Given her breadth of experience, she does have a few recommendations for casual divers or those looking to pick up a dive computer. The first is familiarity with their dive computer, as most divers don’t normally do their first dive with one. Instead, it’s common practice to take initial dives with a more experienced individual who can guide and interpret the data on a computer, and once a novice is comfortable and able to understand the incoming data, that’s when the thought of investing in their own dive computer sets in. 

And that familiarity applies to the Apple Watch Ultra. The Oceanic+ app is a subscription-based offering, and divers should get used to a dive computer and an Apple Watch, before relying on it as their primary device. As this was the first time Dixun took the Watch Ultra out for a dive, it took several tries for her to sync the Watch Ultra to her Apple iPhone 14, and that’s also due to the fact that there was a lack of data connectivity out at sea, which made the initial pairing more challenging. So configure the Watch, phone and Oceanic+ prior to your dive, before heading out to sea.

Apple Watch Ultra

Out in the water, she strapped all three dive computers to her wrist and there were already some obvious differences from the get-go. Upon entering the water, the Apple Watch Ultra requires the user to click on a button to acknowledge the dive has started. This is an unnecessary step for most divers because not all dives occur in calm waters. In instances where there is a very strong current and the dive has to start on a negative entry, the diver might be too busy descending and fighting the currents or even panicking to remember to press the button. Most other dive computers she tested, such as Suunto, Shearwater and Garmin, will automatically start recording the dive once it hits the water.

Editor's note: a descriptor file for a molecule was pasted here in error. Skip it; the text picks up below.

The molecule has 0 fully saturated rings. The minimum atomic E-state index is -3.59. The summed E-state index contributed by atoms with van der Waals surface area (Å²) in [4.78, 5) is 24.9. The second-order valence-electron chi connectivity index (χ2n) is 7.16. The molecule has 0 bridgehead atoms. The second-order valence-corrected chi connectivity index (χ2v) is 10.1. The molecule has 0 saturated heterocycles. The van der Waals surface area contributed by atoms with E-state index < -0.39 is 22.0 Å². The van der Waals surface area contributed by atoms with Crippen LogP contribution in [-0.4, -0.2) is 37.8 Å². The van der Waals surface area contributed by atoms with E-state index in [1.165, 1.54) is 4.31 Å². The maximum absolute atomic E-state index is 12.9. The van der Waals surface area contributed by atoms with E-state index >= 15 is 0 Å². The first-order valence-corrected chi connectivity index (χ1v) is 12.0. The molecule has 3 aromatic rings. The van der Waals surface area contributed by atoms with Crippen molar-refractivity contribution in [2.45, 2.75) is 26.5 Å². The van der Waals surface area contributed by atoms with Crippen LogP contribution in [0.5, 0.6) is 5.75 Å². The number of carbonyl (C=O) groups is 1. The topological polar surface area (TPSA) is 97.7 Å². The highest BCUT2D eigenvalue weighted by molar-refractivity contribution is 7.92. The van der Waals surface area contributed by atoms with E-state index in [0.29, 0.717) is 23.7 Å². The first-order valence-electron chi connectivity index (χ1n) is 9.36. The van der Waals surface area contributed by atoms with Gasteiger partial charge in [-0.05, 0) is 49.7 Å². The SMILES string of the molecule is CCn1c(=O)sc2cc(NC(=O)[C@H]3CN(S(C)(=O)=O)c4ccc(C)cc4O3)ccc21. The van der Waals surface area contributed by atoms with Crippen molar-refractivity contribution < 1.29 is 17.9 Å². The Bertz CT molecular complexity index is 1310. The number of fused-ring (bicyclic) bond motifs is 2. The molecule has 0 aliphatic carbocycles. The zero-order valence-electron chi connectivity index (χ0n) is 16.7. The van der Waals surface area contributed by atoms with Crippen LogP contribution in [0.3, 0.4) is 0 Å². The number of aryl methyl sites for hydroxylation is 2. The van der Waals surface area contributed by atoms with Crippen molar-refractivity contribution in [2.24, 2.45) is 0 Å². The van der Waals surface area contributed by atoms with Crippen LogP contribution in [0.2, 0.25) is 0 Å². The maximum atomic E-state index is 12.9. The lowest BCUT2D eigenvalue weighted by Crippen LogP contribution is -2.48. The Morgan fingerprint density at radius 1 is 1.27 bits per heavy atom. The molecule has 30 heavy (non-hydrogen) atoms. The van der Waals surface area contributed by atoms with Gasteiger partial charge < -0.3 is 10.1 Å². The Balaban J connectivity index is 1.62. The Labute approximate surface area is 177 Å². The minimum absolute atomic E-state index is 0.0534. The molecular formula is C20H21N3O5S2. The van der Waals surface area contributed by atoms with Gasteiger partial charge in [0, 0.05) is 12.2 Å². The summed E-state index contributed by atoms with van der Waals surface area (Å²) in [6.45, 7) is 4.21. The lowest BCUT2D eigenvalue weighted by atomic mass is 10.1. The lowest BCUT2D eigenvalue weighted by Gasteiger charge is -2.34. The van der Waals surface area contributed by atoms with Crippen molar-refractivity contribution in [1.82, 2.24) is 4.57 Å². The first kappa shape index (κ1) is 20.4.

While all three devices are roughly the same size, they stand out with a mix of offerings. The Teric offers customisable and personalised display settings, giving divers flexibility in the presentation of data, and making for quicker and easier readings of information. Meanwhile, the MK2s offers support for up to six types of gas mixes, providing a level of expertise more for technical diving, as the calculation of decompression limits also differs based on the different gas mix used.

As for the Watch Ultra, the display is the largest of the lot, with a bright display offering large text, which is great for normal viewing without the need to decipher too many details. That said, some divers do want to have all relevant and important dive information, including bottom time, depth, and no decompression limit, on hand, so it boils down to preference – if a crowded display or the friendly navigation and intuitive interface of the Watch Ultra is more important.

To ensure comfort while out at sea and in the water, divers should understand their devices and have tools that display information they understand. For example, dive computers should record and display information in both Imperial and Metric, as well as temperatures in Fahrenheit and Celcius. It’s not about changing the readings on the fly, but unless you own all your equipment, you never know if your rental gear during a dive can be reading BARS instead of PSI, so having a grasp of such details can help you interpret the data when you’re underwater.

A dive computer should also offer readings for a safety stop. This is where every diver knows to stop at around the five to six-metre or 15 to 20-feet mark for at least three minutes, to help the body release the built-up nitrogen absorbed while diving, and the Watch Ultra functions perfectly on this.

Activated between six to five metres underwater, this informs the diver to clear the three-minute counter at around five metres, but it might be a burden to those who have buoyancy troubles or if the dive master plans to end the dive at shallow depths to double up as a safety stop. For example, the Shearwater Teric activates safety stop above six metres, but will continue running until eight metres deep, which allows the diver to continue the dive at the shallow depth while clearing safety stop as planned.